Brian is right. The reason these super star inserts sell for huge amounts is that few are on the market for sale. There are thousands (maybe hundreds) of these $1000 to $10,000 inserts put away in personal collections, many of which are not active collectors who have no idea what they have in their closet.

    I like to think today’s inserts should be worth more than the pennies they currently sell for on eBay. However, everything is supply and demand. The problem is we have more sellers and buyers.

    The hobby needs more collectors (the end of the food chain), people who keep what they open. With the overseas market and new collectors slowly joining the hobby, I see this hobby again approaching the popularity of the late 80’s and early 90’s. If people would save current super star inserts #d/50 or less instead of going to auction the very day they open the product, someday that insert might fetch more than 50 cents.

  4. The way I figure it, back then, a product would probably only have one set numbered to 1000, one to 250, one to 100, etc. as opposed to absolutely every single insert and parallel having so many layers of parallels numbered to every number imaginable. So it might have only had one Michael Jordan numbered to 50 – if it had any numbered inserts or parallels at all – where today, there could be ten or more you could get from a single pack of just about any brand. Also figure in that everything had such higher print runs in general, and odds-wise, that /50 Jordan is at least close to a 1/1 today.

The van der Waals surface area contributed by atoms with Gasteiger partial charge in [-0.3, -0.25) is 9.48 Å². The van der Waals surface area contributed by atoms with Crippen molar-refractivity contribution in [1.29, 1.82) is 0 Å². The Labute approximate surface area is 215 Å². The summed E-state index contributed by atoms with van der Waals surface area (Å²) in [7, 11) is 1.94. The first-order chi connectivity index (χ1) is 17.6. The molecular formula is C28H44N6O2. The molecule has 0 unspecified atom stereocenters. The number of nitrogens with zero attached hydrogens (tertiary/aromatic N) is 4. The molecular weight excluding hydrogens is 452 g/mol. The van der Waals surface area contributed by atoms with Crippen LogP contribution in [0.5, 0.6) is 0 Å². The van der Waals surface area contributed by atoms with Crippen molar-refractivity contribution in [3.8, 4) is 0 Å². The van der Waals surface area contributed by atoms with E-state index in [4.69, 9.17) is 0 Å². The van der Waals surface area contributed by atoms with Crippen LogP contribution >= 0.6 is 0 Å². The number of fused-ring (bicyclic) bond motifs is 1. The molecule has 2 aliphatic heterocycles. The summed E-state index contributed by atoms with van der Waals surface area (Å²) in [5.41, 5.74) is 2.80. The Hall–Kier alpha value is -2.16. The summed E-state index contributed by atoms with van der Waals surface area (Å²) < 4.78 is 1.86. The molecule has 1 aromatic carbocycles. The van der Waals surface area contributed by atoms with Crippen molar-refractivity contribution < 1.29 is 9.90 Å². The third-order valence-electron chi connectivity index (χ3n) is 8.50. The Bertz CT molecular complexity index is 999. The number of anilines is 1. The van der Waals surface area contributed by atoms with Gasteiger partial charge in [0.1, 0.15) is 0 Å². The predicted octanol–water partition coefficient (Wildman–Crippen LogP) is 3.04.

5. Jordan is still very popular, a target of many PCs. Not only are cards like these rare, they are desirable because they were issued when he still played for Chicago and provide what many collectors seek in this hobby–nostalgia.

    Add to the international demand the fact that many of Jordan’s biggest fans are now earning money as professionals and can afford to bid/purchase these cards, and you get the result above. It should not be so surprising.

    Cards that sold in the $100s in 1992 may not have been affordable to 13-year-old MJ fan that year, but 20 years later, that same kid now has the income of a 33-year-old and may be willing to spend a lot more for that still-elusive card.

  6. SO I have no idea about cards and their values, so here goes… I have a 97/98 Z-Force Zupermen #190 Michael Jordan and it’s not numbered like many I have seen, that have 30 out of 50. It’s in a card protector… Where do I get an appraisal of the card?

  7. If it isnt serially numbered on the back, it is most likely just another card. My guess is its worth 5-15 dollars, but I have no idea unless I can see the card.

  8. Rare inserts in the 90’s are worth a lot because they are actually rare. When the 1st refractors hit the market only one set had them, when jerseys hit the market few were made, and the same with autos . A /100 card was rare because it was a new concept and few sets were making them.

    Back in the 90’s a 1/1 was just that. Now you have 10 1:1 variations of the same card .

    Bowman was doing a good job when they introduced rookie refractor autos and a few low numbered variations . They hit a home run with the superfractor , but now every insert and subset has a superfractor. Bowman needs to continue putting out the rookie auto chase cards with rare variations but needs to stop making so many variations . I hope they don’t ruin the superfractor by making too many variations of it.

    I wish companies like panini would go out of business and stop flooding the market with junk.